Lions History

 

Lions Legends

Willie John McBride 1974

Willie John McBride

 Height 1.92 m (6 ft 3 1⁄2 in) 

 Weight 102 kg (16 st 1 lb) 

Years played for Lions 1962, 1966, 1968,1971, 1974   

Willie John McBride played as a lock for Ireland and the British and Irish Lions. He toured with the Lions five times — a record that gave him 17 Lions Test caps. He also captained the most successful ever Lions side which toured South Africa in 1974. 

Born in Toomebridge, McBride started playing rugby when he was 17. After he left school he joined the Ballymena R.F.C., and in 1962 was selected to play for Ireland. Later that year he was selected to tour South Africa with the British and Irish Lions. 

McBride's outstanding leadership qualities led to his appointment as captain of the 1974 Lions tour to South Africa. The Test series was won 3-0, with one match drawn — the first Lions series ever won in South Africa. It was one of the most controversial and physical Test match series ever played. The management of the Lions concluded that the Springboks dominated their opponents with physical aggression, and so decided to match fire with fire. 

Willie John McBride instigated a policy of "one in, all in" - that is, when one Lion retaliated, all other Lions were expected to join in. If the South Africans were to resort to foul play then the Lions would "get their retaliation in first." The signal for this was to call "99".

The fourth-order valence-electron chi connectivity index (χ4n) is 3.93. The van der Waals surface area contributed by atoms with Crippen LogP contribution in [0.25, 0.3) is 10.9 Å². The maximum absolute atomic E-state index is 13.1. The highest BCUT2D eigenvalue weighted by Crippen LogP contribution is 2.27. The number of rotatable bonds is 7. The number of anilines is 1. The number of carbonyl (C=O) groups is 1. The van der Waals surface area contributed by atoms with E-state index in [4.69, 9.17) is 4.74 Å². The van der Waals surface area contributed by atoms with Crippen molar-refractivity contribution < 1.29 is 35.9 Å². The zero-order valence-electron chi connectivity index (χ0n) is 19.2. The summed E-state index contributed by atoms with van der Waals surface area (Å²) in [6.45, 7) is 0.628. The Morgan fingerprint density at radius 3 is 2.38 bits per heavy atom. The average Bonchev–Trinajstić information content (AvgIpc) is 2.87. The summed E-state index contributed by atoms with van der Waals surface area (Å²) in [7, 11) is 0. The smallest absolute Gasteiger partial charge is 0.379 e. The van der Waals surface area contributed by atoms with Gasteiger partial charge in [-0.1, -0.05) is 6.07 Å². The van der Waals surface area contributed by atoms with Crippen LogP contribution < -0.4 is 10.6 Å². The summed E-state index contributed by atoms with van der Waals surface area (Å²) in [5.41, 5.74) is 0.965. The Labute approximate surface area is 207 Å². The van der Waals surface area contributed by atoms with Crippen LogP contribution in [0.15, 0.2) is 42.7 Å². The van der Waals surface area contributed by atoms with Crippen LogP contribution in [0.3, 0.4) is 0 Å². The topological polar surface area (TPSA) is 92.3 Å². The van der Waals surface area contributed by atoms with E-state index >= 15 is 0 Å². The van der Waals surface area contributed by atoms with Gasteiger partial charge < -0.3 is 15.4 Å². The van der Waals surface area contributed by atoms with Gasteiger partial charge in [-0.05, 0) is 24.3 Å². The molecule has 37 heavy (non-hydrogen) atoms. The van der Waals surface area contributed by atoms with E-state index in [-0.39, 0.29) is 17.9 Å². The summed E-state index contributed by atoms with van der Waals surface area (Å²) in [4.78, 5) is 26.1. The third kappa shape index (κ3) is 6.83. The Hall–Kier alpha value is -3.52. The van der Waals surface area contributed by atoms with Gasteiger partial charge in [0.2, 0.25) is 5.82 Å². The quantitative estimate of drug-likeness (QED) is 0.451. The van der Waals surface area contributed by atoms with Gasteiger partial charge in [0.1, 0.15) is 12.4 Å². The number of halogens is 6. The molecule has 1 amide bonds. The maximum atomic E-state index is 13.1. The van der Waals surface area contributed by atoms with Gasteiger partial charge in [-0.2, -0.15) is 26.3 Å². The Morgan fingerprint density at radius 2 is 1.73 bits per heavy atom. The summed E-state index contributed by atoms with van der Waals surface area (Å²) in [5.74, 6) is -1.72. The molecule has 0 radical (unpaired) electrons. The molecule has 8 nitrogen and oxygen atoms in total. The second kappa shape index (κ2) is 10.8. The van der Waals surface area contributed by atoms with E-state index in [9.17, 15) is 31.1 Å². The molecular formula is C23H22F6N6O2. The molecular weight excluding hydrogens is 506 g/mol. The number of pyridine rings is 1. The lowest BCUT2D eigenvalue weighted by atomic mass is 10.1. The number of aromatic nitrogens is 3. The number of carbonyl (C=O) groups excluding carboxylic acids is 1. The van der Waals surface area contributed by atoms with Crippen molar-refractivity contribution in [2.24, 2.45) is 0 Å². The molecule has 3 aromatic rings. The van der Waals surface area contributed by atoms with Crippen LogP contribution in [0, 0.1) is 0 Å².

In 2004 McBride was named in Rugby World magazine as "Heineken Rugby Personality of the Century". 


Barry John New Zealand vs British Lions

Barry John  

Height 1.78 m (5 ft 10 in) 

Weight 75 kg (11 st 11 lb) 

Played for Lions 1968–71   

John, a Welsh rugby union fly-half , began his rugby career as a schoolboy playing for his local team Cefneithin RFC before switching to first-class west Wales team Llanelli RFC in 1964. 

In 1967 John joined Cardiff RFC and here he formed a partnership with Gareth Edwards that became one of the most famous half-back pairings in world rugby. From 1967, John and Edwards made an inseparable partnership with rugby selectors, being chosen to play together at all levels of the sport, for Cardiff, Wales, the Barbarians and in 1968 for the British Lions tour of South Africa.

 The 1968 British Lions tour ended prematurely for John when he suffered a broken collarbone in the first Test match against the South African national team. 

John cemented his reputation as one of the sport's greatest players with his pivotal role in the British Lions winning tour over New Zealand in 1971. On the 1971 tour, John played in all four Tests, playing some of his finest rugby and finishing as the Lions' top Test scorer. 

John won 25 caps for the Wales national team and 5 for the British Lions. Possessing excellent balance to his running and along with precision kicking made him one of the great players of the modern era. He retired from rugby at the age of 27, citing the pressure of fame and expectation behind his decision. He is considered by many to be the greatest fly-half in the sport's history, and became known as "The King".

Score Ratios

South Africa

W: 10 / L: 10

New Zealand

W: 10 / L: 10

Australia

W: 10 / L: 10

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